Management of Bilateral Tubo-Ovarian Abscesses in Young Nulligravida
Editor: Eduardo Lara-Torre, MD
Tubo-ovarian abscess (TOA) occurs in 15% of cases of pelvic inflammatory disease (PID), and 33% of patients with PID requiring admission. PID and TOAs are polymicrobial infections of anaerobic and aerobic bacteria. While Neisseria gonorrhoeae and Chlamydia trachomatis are thought to facilitate the infection, they are rarely recovered from an abscess. The most commonly isolated organisms from TOAs are Escherichia coli and Bacteroides species. Organisms that make up the vaginal flora (e.g., anaerobes, Gardnerella vaginalis, Haemophilus influenzae, enteric Gram-negative rods, and Streptococcus agalactiae) may be associated with PID and TOA. In addition, cytomegalovirus, Mycoplasma hominis, Ureaplasm urealyticum, and Mycoplasma genitalium may also play a role in the pathogenesis. Mortality associated with TOA has decreased dramatically over the last 50 years. However, the morbidity associated with TOA remains significant, with complications that including infertility, ectopic pregnancy, and chronic pelvic pain.
The CDC recommends at least 24 hours of inpatient observation during parenteral antibiotic therapy in women with TOAs. In young nulligravidas, the approach should focus on preserving ovarian and tubal function to maintain fertility potential, and the non-surgical approach should be considered as part of the initial intervention. Although antibiotic therapy is first line treatment in PID, the addition of aspiration may be appropriate in cases of tubo-ovarian abscess. In one study, women with abscesses of less than 10 cm were randomized to antibiotics alone or in combination with transvaginal aspiration. Women treated with drainage had shorter average hospital stay and were less likely to require surgical intervention.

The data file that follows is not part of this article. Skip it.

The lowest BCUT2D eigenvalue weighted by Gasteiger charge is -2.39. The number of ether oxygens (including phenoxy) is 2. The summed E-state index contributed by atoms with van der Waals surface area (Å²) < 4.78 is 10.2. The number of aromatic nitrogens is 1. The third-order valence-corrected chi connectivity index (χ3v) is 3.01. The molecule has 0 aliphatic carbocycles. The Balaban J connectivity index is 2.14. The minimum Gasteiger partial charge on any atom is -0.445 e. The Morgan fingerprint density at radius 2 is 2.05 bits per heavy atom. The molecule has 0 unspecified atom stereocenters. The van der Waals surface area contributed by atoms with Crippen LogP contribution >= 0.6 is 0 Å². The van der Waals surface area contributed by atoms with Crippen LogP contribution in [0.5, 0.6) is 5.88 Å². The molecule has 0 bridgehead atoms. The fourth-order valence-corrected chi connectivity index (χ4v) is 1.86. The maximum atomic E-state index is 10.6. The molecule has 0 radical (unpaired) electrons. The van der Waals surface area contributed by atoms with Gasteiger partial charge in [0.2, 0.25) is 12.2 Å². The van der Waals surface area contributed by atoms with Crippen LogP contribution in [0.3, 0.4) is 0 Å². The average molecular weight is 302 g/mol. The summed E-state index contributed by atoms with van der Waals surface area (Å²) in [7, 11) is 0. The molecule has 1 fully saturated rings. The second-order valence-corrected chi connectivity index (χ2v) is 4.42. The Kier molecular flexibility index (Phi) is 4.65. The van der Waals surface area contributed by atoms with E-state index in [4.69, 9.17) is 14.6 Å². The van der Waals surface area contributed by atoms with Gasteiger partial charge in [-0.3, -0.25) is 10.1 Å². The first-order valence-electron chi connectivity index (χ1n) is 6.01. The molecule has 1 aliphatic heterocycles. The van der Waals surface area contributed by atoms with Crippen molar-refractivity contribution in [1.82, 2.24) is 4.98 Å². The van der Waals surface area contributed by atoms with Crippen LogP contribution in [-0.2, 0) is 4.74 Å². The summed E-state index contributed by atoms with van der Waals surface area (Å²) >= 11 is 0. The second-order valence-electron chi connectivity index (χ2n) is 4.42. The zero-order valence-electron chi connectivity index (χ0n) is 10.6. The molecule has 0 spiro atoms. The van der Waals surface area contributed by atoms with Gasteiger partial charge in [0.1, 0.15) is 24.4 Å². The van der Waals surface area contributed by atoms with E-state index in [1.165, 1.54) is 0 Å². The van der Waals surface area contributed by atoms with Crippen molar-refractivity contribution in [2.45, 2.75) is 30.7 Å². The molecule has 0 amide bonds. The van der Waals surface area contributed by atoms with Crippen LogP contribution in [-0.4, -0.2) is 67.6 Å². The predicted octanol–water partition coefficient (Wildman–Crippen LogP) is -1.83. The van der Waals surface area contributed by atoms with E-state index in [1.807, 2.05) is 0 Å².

Broad spectrum antibiotics are the appropriate initial management for unruptured TOAs. The 2015 Center for Disease Control and Prevention Sexually Transmitted Diseases (CDC) Treatment Guidelines recommend inpatient intravenous antibiotics for at least 24 hours with cefotetan or cefoxitin, plus doxycycline administered orally when possible. Gentamicin and clindamycin are recommended for patients with penicillin allergies. Upon discontinuation of parenteral therapy, the CDC recommends a total of 14 days of clindamycin or metronidazole given with doxycycline. Oral therapy and hospital discharge are acceptable when the patient has had a favorable clinical response to therapy including resolution of fever for more than 24 hours and improvement of pain. If an IUD is present, it may be kept in place unless the patient has failed to improve after 48-72 hours of antibiotics.
If the patient fails to respond to parenteral antibiotics in 48 to 72 hours, drainage or surgery should be considered. Treatment with antibiotics results in failure in approximately 25% of cases. Need for invasive intervention may be associated with TOA size. Drainage may be accomplished by CT or ultrasound guidance through the abdomen, vagina, rectum, or gluteus muscle. Transvaginal drainage of TOA combined with antibiotics has a success rate of 90-93%, and avoids surgery and major procedure-related complications that could lead to removal of reproductive organs.
Center for Disease Control and Prevention. Sexually Transmitted Diseases Treatment Guidelines, 2015. MMWR 2015; 64(RR-3);1-137. Visit: https://www.cdc.gov/mmwr/preview/mmwrhtml/rr6403a1.htm
Gjelland K, Ekerhovd E, Granberg S. Transvaginal ultrasound-guided aspiration for treatment of tubo-ovarian abscess: a study of 302 cases. Am J Obstet Gynecol. 2005 Oct;193(4):1323-30.
Chappell CA, Wiesenfeld HC. Pathogenesis, diagnosis, and management of severe pelvic inflammatory disease and tuboovarian abscess. Clin Obstet Gynecol. 2012 Dec;55(4):893-903. doi: 10.1097/GRF.0b013e3182714681.
Initial Approval: March 2013; Revised September 2015, Reaffirmed March 2017, Revised January 2019
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